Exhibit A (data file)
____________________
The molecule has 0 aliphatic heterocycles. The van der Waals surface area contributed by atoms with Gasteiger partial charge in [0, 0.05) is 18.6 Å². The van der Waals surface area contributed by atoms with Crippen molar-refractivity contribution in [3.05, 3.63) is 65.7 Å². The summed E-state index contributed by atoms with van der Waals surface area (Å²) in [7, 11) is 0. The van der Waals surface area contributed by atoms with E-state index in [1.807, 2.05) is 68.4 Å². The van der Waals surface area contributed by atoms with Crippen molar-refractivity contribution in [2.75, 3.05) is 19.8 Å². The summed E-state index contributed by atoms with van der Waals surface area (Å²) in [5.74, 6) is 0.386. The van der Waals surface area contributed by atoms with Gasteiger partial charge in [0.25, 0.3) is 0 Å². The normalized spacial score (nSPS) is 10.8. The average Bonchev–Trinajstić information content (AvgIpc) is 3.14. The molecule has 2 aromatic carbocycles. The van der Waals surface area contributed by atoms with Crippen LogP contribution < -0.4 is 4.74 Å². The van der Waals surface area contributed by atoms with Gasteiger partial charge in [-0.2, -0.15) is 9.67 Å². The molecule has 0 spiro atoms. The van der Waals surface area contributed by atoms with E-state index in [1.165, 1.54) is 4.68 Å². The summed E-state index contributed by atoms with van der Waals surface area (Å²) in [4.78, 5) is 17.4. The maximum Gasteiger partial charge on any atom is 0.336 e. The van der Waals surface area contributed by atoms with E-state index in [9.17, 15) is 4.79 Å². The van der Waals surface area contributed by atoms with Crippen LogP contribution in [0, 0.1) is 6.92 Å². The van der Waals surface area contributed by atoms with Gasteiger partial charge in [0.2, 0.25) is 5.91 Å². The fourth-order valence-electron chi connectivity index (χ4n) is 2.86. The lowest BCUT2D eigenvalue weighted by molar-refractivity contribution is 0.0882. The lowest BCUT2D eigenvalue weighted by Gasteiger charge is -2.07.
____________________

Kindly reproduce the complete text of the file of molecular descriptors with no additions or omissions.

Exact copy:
The molecule has 0 aliphatic heterocycles. The van der Waals surface area contributed by atoms with Gasteiger partial charge in [0, 0.05) is 18.6 Å². The van der Waals surface area contributed by atoms with Crippen molar-refractivity contribution in [3.05, 3.63) is 65.7 Å². The summed E-state index contributed by atoms with van der Waals surface area (Å²) in [7, 11) is 0. The van der Waals surface area contributed by atoms with E-state index in [1.807, 2.05) is 68.4 Å². The van der Waals surface area contributed by atoms with Crippen molar-refractivity contribution in [2.75, 3.05) is 19.8 Å². The summed E-state index contributed by atoms with van der Waals surface area (Å²) in [5.74, 6) is 0.386. The van der Waals surface area contributed by atoms with Gasteiger partial charge in [0.25, 0.3) is 0 Å². The normalized spacial score (nSPS) is 10.8. The average Bonchev–Trinajstić information content (AvgIpc) is 3.14. The molecule has 2 aromatic carbocycles. The van der Waals surface area contributed by atoms with Crippen LogP contribution < -0.4 is 4.74 Å². The van der Waals surface area contributed by atoms with Gasteiger partial charge in [-0.2, -0.15) is 9.67 Å². The molecule has 0 spiro atoms. The van der Waals surface area contributed by atoms with E-state index in [1.165, 1.54) is 4.68 Å². The summed E-state index contributed by atoms with van der Waals surface area (Å²) in [4.78, 5) is 17.4. The maximum Gasteiger partial charge on any atom is 0.336 e. The van der Waals surface area contributed by atoms with E-state index in [9.17, 15) is 4.79 Å². The van der Waals surface area contributed by atoms with Crippen LogP contribution in [0, 0.1) is 6.92 Å². The van der Waals surface area contributed by atoms with Gasteiger partial charge in [0.2, 0.25) is 5.91 Å². The fourth-order valence-electron chi connectivity index (χ4n) is 2.86. The lowest BCUT2D eigenvalue weighted by molar-refractivity contribution is 0.0882. The lowest BCUT2D eigenvalue weighted by Gasteiger charge is -2.07.